A number of State Library Statute sections apply expressly to both state and local agencies.  Specifically, Section 41-151.07 applies to “state and local institutions and governmental units.”  A.R.S. § 41-151.07(2).  Section 41-151.08 applies to “state, county and municipal . . . agencies.”  A.R.S. § 41-151.08(A)(2).  Section 41-151.09 applies to “the various state officers and departments of this state, the counties and incorporated cities and towns.”  A.R.S. § 41-151.09(A).  Section 41-151.14 applies to “[t]he head of each state and local agency” and “[t]he governing body of each county, city, town or other political subdivision.”  A.R.S. § 41-151.14(A), (B), (C).  Section 41-151.15 applies to “this state or the counties and incorporated cities and towns of this state.”  A.R.S. § 41-151.15(A).  And Section 41-151.16 applies to “[e]ach agency of this state or any of its political subdivisions.”  A.R.S. § 41-151.16(A).

The term “agencies” appears unmodified in only three State Library Statute sections.  But in each case, provisions directly following the term’s initial use clarify the extent to which the subsection applies to local agencies.

The first provision, Section 41-151.05 provides that “[a]fter consultation with other agencies,” the State Library Director will “adopt rules as provided by statute.”  A.R.S. § 41-151.05(A)(7).  Whether this consultation requirement applies to State agencies, local agencies, or both depends on the context that Section 41-151.05’s subsections provide.  On the one hand, the Director must adopt rules as provided by Section 11-910, which concerns supervision of county free libraries, and Section 34-502, which charges the Director with adopting rules to enforce the technology protection measures for public access computers in all public—that is, not exclusively State—libraries.  A.R.S. § 41-151.05(A)(7)(b), (d); see also A.R.S. § 35-502(B), (D).  On the other hand, Section 41-151.05 also requires that the Director adopt rules “for the . . . [d]escription of state publications in all formats,” which unlike the two subsections previously mentioned, would not require consultation with local agencies.  A.R.S. § 41-151.05(A)(7)(a).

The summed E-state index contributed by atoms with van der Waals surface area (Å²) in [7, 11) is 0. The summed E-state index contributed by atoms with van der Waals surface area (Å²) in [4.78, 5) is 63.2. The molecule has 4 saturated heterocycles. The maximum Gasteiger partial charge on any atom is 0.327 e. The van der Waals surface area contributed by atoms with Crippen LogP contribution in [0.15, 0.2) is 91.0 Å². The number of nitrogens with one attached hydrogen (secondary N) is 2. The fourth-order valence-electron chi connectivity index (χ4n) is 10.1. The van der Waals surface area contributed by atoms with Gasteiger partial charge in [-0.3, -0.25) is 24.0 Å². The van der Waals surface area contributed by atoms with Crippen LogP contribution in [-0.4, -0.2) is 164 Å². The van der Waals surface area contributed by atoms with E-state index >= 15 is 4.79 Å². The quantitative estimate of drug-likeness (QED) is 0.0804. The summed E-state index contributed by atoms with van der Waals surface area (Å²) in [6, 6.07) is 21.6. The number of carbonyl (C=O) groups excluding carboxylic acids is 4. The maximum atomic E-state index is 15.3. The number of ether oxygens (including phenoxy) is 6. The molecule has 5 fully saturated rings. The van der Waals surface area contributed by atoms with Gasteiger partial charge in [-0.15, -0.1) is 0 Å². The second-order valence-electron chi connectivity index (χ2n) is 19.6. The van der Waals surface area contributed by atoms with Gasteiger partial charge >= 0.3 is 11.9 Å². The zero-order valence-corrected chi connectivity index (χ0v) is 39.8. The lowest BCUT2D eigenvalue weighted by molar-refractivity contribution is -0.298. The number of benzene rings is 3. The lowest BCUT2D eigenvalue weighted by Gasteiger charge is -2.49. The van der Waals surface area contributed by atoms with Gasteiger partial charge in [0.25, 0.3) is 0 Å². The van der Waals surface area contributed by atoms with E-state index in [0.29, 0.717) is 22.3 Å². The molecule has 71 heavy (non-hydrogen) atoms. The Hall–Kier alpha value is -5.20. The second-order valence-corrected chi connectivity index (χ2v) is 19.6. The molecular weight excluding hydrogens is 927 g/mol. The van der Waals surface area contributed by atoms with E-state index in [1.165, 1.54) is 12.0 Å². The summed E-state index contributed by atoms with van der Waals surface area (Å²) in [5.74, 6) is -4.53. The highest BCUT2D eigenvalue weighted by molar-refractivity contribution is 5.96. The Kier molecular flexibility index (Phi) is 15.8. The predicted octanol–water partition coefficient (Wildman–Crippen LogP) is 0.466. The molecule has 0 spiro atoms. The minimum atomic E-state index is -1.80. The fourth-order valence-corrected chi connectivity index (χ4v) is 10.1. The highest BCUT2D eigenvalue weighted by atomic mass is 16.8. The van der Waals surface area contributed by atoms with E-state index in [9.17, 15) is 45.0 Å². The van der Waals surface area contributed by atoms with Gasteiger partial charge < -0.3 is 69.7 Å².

The second provision, Section 41-151.12, which concerns records management, charges the Director with “[o]btain[ing] such reports and documentation from agencies as are required for the administration of this program.”  A.R.S. § 41-151.12(A)(6).  Subsequent provisions in this subsection make clear that the agencies participating in the Director’s records management program include local as well as State agencies.  See A.R.S. §§ 41-151.12(7) (applying to “agencies of the state or its political subdivisions”); 151.12(9) (applying to “state agencies, political subdivisions of the state and other governmental units of this state”); and 151.12(10) (also applying to “state agencies, political subdivisions of the state and other governmental units of this state”).